What Do I Need for a Solid Case?
There are three things you’ll need to help your personal injury attorney prepare your case: records, records, and records.
First, let’s tackle the easy ones – medical bills, auto shop bills, etc. These are all the things you can prove easily on paper. You won’t have to prove you spent $15,000 at a hospital if you have a hospital bill for $15,000.
Added up together, these easily proved debts are called ‘special damages.’ They’re the first thing you ask repayment for in any settlement or lawsuit.
It’s easy to miss some of them, however, if you don’t use a checklist.
4 Record Types of Special Damages
Let’s talk special damages. What records do you need?
1. Medical Expenses
This one is obvious – make sure you have all your hospital bills, doctor bills, anesthesiology bills, and any other bill you’ve accumulated while getting medical treatment.
2. Property Damage
If you’ve been in a car accident, save the body shop bills. If someone damaged your home, save the plumbing, electrician, and contractor bills. If items in your car were damaged, save the bills for the replaced items. When in doubt, ask your lawyer – he or she will know what else to save.
3. Lost Wages
Any big accident will result in missed work. Save your timesheets.
4. Miscellaneous Expenses
This one is easier to miscalculate. Say you’ve gathered up your medical, auto body shop, and contractor bills, and all your timesheets. Have you missed anything?
Did you ride the bus to work while your car was being repaired? Have you saved your bus tickets? Did you save any records of your cab fares? These sorts of things are easy to overlook, and a good injury attorney will know to check for them.
Of course, if you have all of these, your case will probably end in negotiation, and your attorney will receive 1/3 of the total. If you’ve asked for $40,000, your attorney will receive just over $13,000.
The really big payouts don’t come from special, but from general, damages. These are the debts you’ve incurred that can’t be accurately measured with money.
Confused? It’s understandable – good attorneys have a much better grasp of this than most of us. Just understand this: the biggest payouts come from general damages. And only a good personal injury attorney will get those big payouts.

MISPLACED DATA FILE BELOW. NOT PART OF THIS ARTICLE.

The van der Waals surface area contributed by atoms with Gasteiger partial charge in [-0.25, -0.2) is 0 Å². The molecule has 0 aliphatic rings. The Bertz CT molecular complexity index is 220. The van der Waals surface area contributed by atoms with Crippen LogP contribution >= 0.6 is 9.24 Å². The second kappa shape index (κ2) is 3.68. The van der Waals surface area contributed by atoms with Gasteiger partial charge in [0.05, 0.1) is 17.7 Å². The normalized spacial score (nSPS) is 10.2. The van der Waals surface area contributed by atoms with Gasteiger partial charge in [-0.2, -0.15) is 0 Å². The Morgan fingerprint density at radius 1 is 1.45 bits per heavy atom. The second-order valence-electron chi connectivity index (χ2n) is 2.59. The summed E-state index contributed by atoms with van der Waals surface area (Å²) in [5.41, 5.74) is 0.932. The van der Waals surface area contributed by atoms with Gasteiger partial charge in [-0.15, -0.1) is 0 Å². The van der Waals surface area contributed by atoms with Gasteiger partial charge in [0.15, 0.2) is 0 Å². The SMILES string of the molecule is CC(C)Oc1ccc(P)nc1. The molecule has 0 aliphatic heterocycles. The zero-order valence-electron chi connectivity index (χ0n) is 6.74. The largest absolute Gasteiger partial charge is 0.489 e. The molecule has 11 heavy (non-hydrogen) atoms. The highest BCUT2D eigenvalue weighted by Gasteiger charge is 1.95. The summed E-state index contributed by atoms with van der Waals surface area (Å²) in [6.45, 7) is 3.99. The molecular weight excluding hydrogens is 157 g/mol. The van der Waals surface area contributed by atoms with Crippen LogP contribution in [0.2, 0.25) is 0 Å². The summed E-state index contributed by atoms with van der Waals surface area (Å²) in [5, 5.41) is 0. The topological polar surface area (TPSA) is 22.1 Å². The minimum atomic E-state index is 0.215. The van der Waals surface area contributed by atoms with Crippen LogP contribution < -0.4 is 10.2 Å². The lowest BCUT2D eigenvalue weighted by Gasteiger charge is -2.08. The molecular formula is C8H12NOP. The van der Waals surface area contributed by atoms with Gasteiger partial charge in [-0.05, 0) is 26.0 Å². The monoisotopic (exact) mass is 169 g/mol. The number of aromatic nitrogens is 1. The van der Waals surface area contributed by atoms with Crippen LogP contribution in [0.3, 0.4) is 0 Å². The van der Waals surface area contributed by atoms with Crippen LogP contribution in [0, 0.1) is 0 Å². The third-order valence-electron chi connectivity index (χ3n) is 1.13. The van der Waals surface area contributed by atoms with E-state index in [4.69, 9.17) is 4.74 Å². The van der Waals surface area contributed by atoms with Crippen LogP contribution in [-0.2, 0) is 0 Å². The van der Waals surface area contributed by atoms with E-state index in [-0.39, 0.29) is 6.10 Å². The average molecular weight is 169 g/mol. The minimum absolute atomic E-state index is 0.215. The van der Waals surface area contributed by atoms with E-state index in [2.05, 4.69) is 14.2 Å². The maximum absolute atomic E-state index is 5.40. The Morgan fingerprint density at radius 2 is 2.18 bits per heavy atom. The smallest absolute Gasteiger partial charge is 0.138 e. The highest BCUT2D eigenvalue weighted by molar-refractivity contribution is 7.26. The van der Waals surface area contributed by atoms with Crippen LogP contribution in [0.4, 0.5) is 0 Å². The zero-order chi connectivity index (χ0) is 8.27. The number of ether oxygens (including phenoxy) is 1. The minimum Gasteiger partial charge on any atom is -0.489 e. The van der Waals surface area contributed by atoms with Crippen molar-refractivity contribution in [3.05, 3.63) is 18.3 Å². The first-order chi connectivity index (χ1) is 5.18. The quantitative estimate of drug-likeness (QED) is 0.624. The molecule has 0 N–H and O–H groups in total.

4 Record Types of General Damages
Everything here is much harder to prove. This generally means more time in court, which means both a bigger payout and a bigger percentage going to your lawyer. If you have a good case, however, it’s well worth your time.
1. Physical Suffering
We’re not talking here just about the pain you may have felt in a hospital. Physical suffering includes any and all pain you feel after being discharged. This includes permanent injuries, scarring, and anything else that might cause you discomfort on a daily basis.
2. Emotional Suffering
This one needs little explanation. Can’t get the accident out of your head? Did you require counseling, or trauma therapy? Are you having nightmares, and need medication?
Believe it or not, this kind of thing happens to a great many people. If you can prove it in court, your case is made.
3. Loss of Enjoyment
Are there things you used to do that you can no longer do? Do you miss them? If you can demonstrate this somehow, it’s a boon to your case.
4. Loss of Consortium
This one requires a simple explanation – basically, it’s a loss of physical intimacy. It both includes, but is not limited to, sex. Sometimes, the body is damaged in such a way that physical affection becomes difficult.
It’s unfortunately common enough in severe accidents that it has its own category in personal injury lawsuits.
How Much Will I Owe if I Have a Good Lawyer and a Good Case?
Naturally, you don’t want to think about losing, but if you do, and your lawyer works on contingency, you’ll owe nothing. If you don’t win, you don’t pay.
If you do win, however, your lawyer will deduct anywhere between 33 and 40% of the total payout, plus any expenses he or she accumulated during the trial. Some of those expenses can be substantial, so don’t be surprised when you see a final price tag that’s about 50% of the winnings.
Your lawyer, however, has paid for quite a bit of necessary things during the trial. Add up the witness fees, investigator fees, trial exhibits, and the postage necessary to get everything where it needs to go, and you’ve got a hefty total bill.
Like we said, it’s not uncommon for your personal injury attorney to get roughly half of the total settlement. But, like we said, it’s worth it.
After all, without a good lawyer, you wouldn’t be getting anything at all.